HC Deb 30 October 1884 vol 293 cc530-1

asked the Postmaster General, If it is a fact that a proposition has been made to Government to buy up the telephone interests of the United Telephone Company and its affiliated Companies at the sum of £2,000,000; is it true that, as stated in The Electrician of 25th October 1884 (p. 525), the Postmaster General has recently given a large order for Gower Bell telephones to the United Telephone Company, and is it true that the price to be paid by Government for these instruments is more than ten times the actual cost; is it true that a Law Officer of the Crown has given an opinion (advertised in The Times and other morning papers of 28th October) that there is a telephone which does not infringe the patents of the United Telephone Company; and, if so, whether, in the face of this opinion, the Postmaster General approves of paying such exorbitant prices to the United Telephone Company for the instruments he requires for the public service?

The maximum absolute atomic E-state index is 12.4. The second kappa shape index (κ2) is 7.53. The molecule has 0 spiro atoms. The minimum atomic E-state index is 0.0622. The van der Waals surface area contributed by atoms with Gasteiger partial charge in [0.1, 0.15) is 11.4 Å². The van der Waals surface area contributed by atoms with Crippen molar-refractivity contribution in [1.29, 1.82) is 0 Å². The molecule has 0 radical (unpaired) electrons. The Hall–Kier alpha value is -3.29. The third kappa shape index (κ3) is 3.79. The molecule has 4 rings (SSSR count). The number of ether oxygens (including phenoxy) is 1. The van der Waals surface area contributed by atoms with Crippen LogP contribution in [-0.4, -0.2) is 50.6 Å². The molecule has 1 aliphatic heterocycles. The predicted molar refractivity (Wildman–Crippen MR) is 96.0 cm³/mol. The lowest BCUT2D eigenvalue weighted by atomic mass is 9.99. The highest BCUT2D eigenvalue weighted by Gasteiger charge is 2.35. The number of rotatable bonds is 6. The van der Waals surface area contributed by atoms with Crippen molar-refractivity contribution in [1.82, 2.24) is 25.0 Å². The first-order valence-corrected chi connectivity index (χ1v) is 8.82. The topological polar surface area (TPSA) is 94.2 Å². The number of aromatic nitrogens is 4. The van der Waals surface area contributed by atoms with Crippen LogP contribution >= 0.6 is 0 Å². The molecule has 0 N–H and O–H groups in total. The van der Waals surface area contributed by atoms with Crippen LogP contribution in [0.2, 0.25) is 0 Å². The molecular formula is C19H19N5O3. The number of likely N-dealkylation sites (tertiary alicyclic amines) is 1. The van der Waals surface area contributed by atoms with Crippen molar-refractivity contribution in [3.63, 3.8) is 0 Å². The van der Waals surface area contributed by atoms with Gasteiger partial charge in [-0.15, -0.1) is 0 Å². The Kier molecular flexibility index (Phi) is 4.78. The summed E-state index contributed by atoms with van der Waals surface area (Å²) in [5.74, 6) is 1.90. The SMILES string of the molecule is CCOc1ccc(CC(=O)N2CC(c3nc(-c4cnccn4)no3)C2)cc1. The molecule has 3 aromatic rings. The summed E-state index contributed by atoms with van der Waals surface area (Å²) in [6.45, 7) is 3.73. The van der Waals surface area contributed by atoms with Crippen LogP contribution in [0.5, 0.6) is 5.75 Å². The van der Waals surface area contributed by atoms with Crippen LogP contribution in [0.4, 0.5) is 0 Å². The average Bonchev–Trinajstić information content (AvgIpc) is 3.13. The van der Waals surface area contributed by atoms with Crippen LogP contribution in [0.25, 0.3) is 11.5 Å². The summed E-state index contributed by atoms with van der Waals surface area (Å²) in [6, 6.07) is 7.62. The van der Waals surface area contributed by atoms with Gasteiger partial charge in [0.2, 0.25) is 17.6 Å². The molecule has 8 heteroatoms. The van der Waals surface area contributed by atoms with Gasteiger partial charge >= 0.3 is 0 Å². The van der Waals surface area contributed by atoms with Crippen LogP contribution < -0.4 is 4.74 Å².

In reply to the hon. Member, I beg to say that no such proposition as that suggested for the purchase of the telephone interest of the United Telephone Company and its affiliated Companies has been made to me. An order for 250 Gower Bell telephones was given to the United Telephone Company on the 25th of May last; but the price to be paid is not 10 times, nor anything like 10 times, the actual cost. I should have been very glad if I could have got them cheaper than the price paid. The opinion of the Solicitor General, published in the papers, was not given in his official capacity as Law Adviser to the Government, and until I read it yesterday in the advertisements referred to I was not aware of it. This being so, I am unable at present to say what course it will be desirable to adopt with regard to the future purchase of telephones for the use of the Department.